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Firmilian of Caesarea

(1,416 words)

Author(s): Brennecke, Hanns Christof
Firmilian (d. 268 CE), a well-known bishop of the Cappadocian metropolis Caesarea (from c. 230 CE), appears according to Eusebius of Caesarea ( Hist. eccl. 6.7) to have taken part in almost all of the significant debates in the formation of una sancta et catholica ecclesia (one holy and catholic church) and its standardized structures in the middle of the 3rd century CE as a representative of an episcopally organized church. The institution of synods and intensive epistolary communication between the churches appear to be for him a fundamental element in the structure of the ecclesia cath…
Date: 2020-09-21

Arianism

(7,347 words)

Author(s): Brennecke, Hanns Christof
In the literary tradition of late antiquity, there is only a single piece of evidence for the word Ἀρειανισμός, in Gregory of Nazianzus ( Or. 21.22). The derivative neo-Latin term “Arianism” was constructed during the early modern period and subsequently adopted in the modern European languages (Fr. Arianisme; Ital. Arianesimo; Ger. Arianismus).“Arianism,” in its proper sense, both in the history of theology and in the history of dogma, refers to the theological positions or teachings of the Alexandrian presbyter Arius (Ἄρειος), which brought hi…
Date: 2020-09-21

Aërius

(616 words)

Author(s): Brennecke, Hanns Christof
According to Epiphanius of Salamis ( Haer. 75; see Epiph. Anc. 6) Aërius was an ascetic in the circle around Eustathius of Sebaste. He was still alive when Epiphanius wrote the Panarion at the end of the 370s CE ( Haer. 75.1.3); Filastrius, on the other hand ( Haer. 72), appears to take his death for granted, so he must have died before 390 CE.Epiphanius places Aërius among the followers of Eustathius of Sebaste. It is not known if he could already be counted among these disciples before the Synod of Gangra (c. 340 CE), where Eustathius or rather his radical…
Date: 2020-09-21

Dedication, Council of the

(1,645 words)

Author(s): Brennecke, Hanns Christof
In 338 CE a short time after the death of Emperor Constantine, the new emperor of the West, Constantine II permitted Athanasius of Alexandria to return from his exile in Trier to Alexandria (DGAS no. 41.1 introduction).Having returned from exile, Athanasius assembled a synod of 80 Egyptian bishops in Alexandria. This synod voted for Athanasius. This synod sent a circular to all bishops with many documents (Athan. Apol. sec. 3–19).The eastern bishops around Eusebius of Constantinople, who had deposed and excommunicated Athanasius at the Synod of Tyre in 335 CE, a…
Date: 2020-09-21

Continentes

(1,952 words)

Author(s): Brennecke, Hanns Christof
The heresiologists of the early church call “Continentes” (Gk ἐγκρατῖται; Lat. continentes/ encratitae; Eng. Encratites [continents]) some ascetics or groups living an ascetic life who are considered to be heretics because they demand from all Christians that they follow an ascetic way of life, particularly that they renounce marriage, the eating of certain foods (particularly meat), and the consuming of intoxicating drinks (whereby “continentes” in the Latin tradition can stand generally and in a positive …
Date: 2020-09-21

Aberglaube

(1,849 words)

Author(s): Brennecke, Hanns Christof
1. Begriff und antike-mittelalterliche Grundlegung 1.1. Die deutsche WortbildungDer Begriff A. (spätmhd.: abergloube) ist eine gelehrte und künstliche Wortschöpfung (eine Zusammensetzung aus ›aber‹ im Sinne von ›verkehrt‹ oder ›falsch‹ und ›Glaube‹), welche seit ihrem Auftreten an der Schwelle zur Nz. inhaltlichen Veränderungen unterworfen war (der bisher früheste Beleg ist eine in das 15. Jh. zu datierende Glosse der Wiener Handschrift des sog. St. Trudpert-Kommentars zum Hohelied des Alten Testaments); di…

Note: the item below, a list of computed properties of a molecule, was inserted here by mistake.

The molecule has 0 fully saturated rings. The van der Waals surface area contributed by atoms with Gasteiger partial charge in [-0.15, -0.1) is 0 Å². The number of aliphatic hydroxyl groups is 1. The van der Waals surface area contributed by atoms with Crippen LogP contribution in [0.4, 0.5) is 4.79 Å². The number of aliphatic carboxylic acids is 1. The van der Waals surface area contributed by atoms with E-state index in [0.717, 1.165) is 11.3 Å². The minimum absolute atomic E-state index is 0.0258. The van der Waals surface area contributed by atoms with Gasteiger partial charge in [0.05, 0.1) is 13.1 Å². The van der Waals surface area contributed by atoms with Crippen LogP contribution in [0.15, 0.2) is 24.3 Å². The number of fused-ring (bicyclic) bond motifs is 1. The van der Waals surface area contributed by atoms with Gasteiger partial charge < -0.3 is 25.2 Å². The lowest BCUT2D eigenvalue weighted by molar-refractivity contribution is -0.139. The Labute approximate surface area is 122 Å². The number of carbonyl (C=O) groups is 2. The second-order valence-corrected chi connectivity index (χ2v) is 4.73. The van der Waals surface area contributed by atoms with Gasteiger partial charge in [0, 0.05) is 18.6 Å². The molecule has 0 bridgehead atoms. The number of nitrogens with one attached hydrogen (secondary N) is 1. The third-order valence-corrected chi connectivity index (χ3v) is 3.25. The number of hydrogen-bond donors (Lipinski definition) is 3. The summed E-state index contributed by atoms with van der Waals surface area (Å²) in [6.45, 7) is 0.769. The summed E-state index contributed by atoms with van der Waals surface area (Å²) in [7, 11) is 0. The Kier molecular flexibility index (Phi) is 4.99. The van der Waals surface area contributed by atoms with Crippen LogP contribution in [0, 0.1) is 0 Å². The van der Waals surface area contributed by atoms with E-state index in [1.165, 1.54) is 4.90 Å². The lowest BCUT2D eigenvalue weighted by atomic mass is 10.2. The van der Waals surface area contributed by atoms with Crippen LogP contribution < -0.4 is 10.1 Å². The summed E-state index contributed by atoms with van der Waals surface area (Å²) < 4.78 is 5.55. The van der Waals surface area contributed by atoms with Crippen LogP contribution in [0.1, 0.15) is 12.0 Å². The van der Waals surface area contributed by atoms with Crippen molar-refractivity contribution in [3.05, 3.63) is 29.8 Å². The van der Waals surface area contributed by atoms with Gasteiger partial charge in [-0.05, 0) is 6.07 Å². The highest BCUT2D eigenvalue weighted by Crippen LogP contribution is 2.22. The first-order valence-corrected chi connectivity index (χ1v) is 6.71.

Date: 2019-11-19

Church History/Church Historiography

(14,105 words)

Author(s): Markschies, Christoph | Plümacher, Eckhard | Brennecke, Hanns Christof | Beutel, Albrecht | Koschorke, Klaus | Et al.
[German Version] I. Concept, Presuppositions – II. Development – III. Middle Eastern Church History and Historiography – IV. Religious Education I. Concept, Presuppositions 1. Concept The concept of church history has not yet been studied sufficiently, but it is already clear that since antiquity extraordinarily different conceptions of Christian historiography have been in simultaneous competition over the interpretation of past, present, and future. Often the different methodological option…

Dioscorus of Alexandria

(476 words)

Author(s): Brennecke, Hanns Christof
[German Version] was a deacon of Cyril of Alexandria who became his successor as bishop of Alexandria following the latter's death in 444. In spite of the extant hagiographic vita (CPG 3, 5470) from the Monophysite milieu, hardly anything is known about his life. Unlike Cyril, whose theology was his absolute norm, Dioscorus cannot be regarded as an independent or prominent theolo…

Simeon Stylites the Elder

(208 words)

Author(s): Brennecke, Hanns Christof
[German Version] (c. 390 in Cilician Sis – Jul 24 [Sep 1], 459). Without education, Simeon entered a monastery early in the 5th century; he was forced to leave on account of his extreme asceticism. He lived as a hermit in Telanissus (some 60 km east of Antioch). From the early 420s, he lived on a hill atop a pillar that gradually reached a height of over 20 m (Stylite); visited by countless pilgrims, he gave political counsel to several emperors and appeared as a savior to the persecuted Christian…

Ulfilas

(329 words)

Author(s): Brennecke, Hanns Christof
[German Version] (or Wulfila; early 4th cent. – 383), Gothic descendant of Cappadocian Christians kidnapped in the 3rd century. According to his biographer Auxentius of Durostorum, he was a trilingual lector in the Gothic Christian community, probably consecrated to the episcopate by Eusebius of Nicomedia when a Gothic delegation was sent to Constantine the Great, to serve as bishop of the Christians in the region controlled by the Goths. In the 340s, he and a group of Gothic Christians entered th…